Book Review: My Own Dear Brother by Holly Müller

My Own Dear Brother thumbMy Own Dear Brother is a powerful depiction of life in occupied Austria during the Second World War. But it is not a book about war, or a book about occupation. It is a book which makes you realise that anyone is capable of anything, that evil comes not only from outside, but also from within. And it also demonstrates the brutal and unfair treatment of the vulnerable members in society.   

The novel centres around Ursula, a young teenage girl who finds it hard to fit in. She adores her elder brother, Anton, and they are very close. But circumstances begin to change: Russian prisoners escape from the village concentration camp, she becomes friends with Schosi (a boy with learning difficulties who lives nearby) and the villagers begin to gossip about her mother, who is having an affair with a married man.

When Schosi suddenly disappears, Ursula begins to see that her brother might not be perfect, that in fact he is capable of far more than she imagined. She even begins to realise that she herself could be to blame for the harm that comes to others, and starts to discover just how brave she needs to be, as she embarks on a quest with Herr Esterbauer to rescue Schosi from the horrific Hartburg Hospital.

Guilt and Regret

I attended an event hosted by Cathays Library, at which Holly Müller read passages from her book and spoke about the difficult process of researching it. Müller’s family are from Austria. Her Grandfather and his brothers grew up during the Second World War and were involved in the Hitler Youth. She said that she didn’t want to interview her own Grandfather, as that would have been uncomfortable and difficult. Instead, she spent a few months living in Austria, speaking to elderly Austrians. The experience was “intense” and “uneasy” but also “a privilege”, as these people spoke to her of guilt and regret. “They were able to open up,” she thinks, “because they knew it was fiction”, she wasn’t going to reveal their identities, and “they knew they’d never see me again”.

Holly Müller

Holly Müller speaking about her book at Cathays Library

Müller sees the character of Ursula as “quite a flawed heroine – self-absorbed, working a lot of things out for herself, concerned with her own small world, until circumstances force her to look beyond that”. She also said that she proudly identifies herself as being a feminist, and she intended this to come out in the book: “It was a very patriarchal regime – both the Nazi regime and Austrian society at that time. Men were bosses and there were different rules applied to men and women.”

The writing style is engaging, with strong imagery that helps the reader to identify with Ursula’s mixed emotions, as she begins to realise that her own actions might have terrible consequences:

“Her feelings – anger, sadness, guilt, fear – were meshed together in a tangle so that she felt she was snagged in the centre of a thicket of thorns.”

Creating Ambiguity

Müller spoke about how she didn’t want to make it “too easy to draw moral conclusions” about her characters. Her own Grandad (who died a couple of years ago) and her great uncles were “very likeable, funny and charming” but, as she grew older, Müller began to realise that there was “unkindness” in their behaviour, particularly towards women. She wanted to “create ambiguity” in her characters.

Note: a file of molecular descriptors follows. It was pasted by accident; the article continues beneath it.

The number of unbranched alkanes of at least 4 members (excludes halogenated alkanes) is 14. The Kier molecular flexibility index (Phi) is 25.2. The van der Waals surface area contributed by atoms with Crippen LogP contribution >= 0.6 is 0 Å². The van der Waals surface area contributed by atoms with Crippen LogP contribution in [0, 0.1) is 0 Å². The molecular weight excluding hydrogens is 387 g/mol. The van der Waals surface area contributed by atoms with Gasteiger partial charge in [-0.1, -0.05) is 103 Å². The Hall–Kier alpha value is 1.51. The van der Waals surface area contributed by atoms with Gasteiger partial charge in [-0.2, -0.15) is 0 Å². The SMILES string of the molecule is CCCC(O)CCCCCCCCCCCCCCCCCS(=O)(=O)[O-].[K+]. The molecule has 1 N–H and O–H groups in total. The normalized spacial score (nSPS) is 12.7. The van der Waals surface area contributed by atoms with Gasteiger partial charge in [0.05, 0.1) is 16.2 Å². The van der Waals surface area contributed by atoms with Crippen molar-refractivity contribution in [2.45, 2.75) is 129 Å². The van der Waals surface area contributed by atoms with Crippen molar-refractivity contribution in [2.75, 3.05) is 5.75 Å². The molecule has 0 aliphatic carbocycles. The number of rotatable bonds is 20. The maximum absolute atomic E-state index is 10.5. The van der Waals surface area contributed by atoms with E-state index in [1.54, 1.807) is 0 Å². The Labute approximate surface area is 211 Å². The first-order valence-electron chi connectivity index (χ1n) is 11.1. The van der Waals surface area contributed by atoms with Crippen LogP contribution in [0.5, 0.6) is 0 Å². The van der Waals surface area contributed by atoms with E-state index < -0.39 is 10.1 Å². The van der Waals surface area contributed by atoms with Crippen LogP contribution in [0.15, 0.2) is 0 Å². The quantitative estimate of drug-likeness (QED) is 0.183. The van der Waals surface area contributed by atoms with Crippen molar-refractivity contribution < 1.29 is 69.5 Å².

Only one of Müller’s characters is based on a real person. Schosi is based on her Great Uncle, who has learning difficulties. It was strange, she explained, to think that in the case of her loveable Great Uncle, his own brothers had subscribed to the ideology that would have advocated his death. He did survive, but Müller has “never been able to ask” her family about that, as it’s just “too sensitive”.

What did her Austrian family think?

I asked her what her family’s reaction was to the novel, and she said that while she “felt relatively safe” with the novel itself, because it’s fiction, she actually wrote an article for the Guardian, which appeared on the day of publication, including photos of her family, and because the article was factual and directly about them, it made her nervous. But the novel is not likely to be published in a German speaking country, and most of her Austrian relatives don’t have good enough English to read it anyway.

Müller explained that she had “sensed this silence at the heart” of her family, and that’s what led her to write the book. She described it as “a fictional representation of my imagined world” and said that she “felt a sense of responsibility to get it right”. She “wanted to understand” as much as she could, and “didn’t want to make a moral judgement”. She described how an Austrian historian urged her to “be brave enough to tell it like it was” or there’d be no point in writing it at all.

My Own Dear Brother is an uncomfortable read. It really makes you wonder what you would have done in those circumstances. I couldn’t put it down, particularly when I knew that Schosi was in real danger, and Herr Esterbauer and Ursula seemed powerless to do anything about it. The final few chapters are shocking, as Ursula, her mother, sister and neighbour are treated abominably by the Russian soldiers. It is fictional, but the fact that it is based on thorough research makes it all the more compelling.

Müller has no plans to revisit this period of history in future, and is now working on a novel set in a 1970s commune, inspired by her father’s generation. She explained how her father, a child of a Nazi sympathiser, had reacted by becoming the “polar opposite – a liberal, leftie, dropout, shoeless hippy” in opposition to what had come before.

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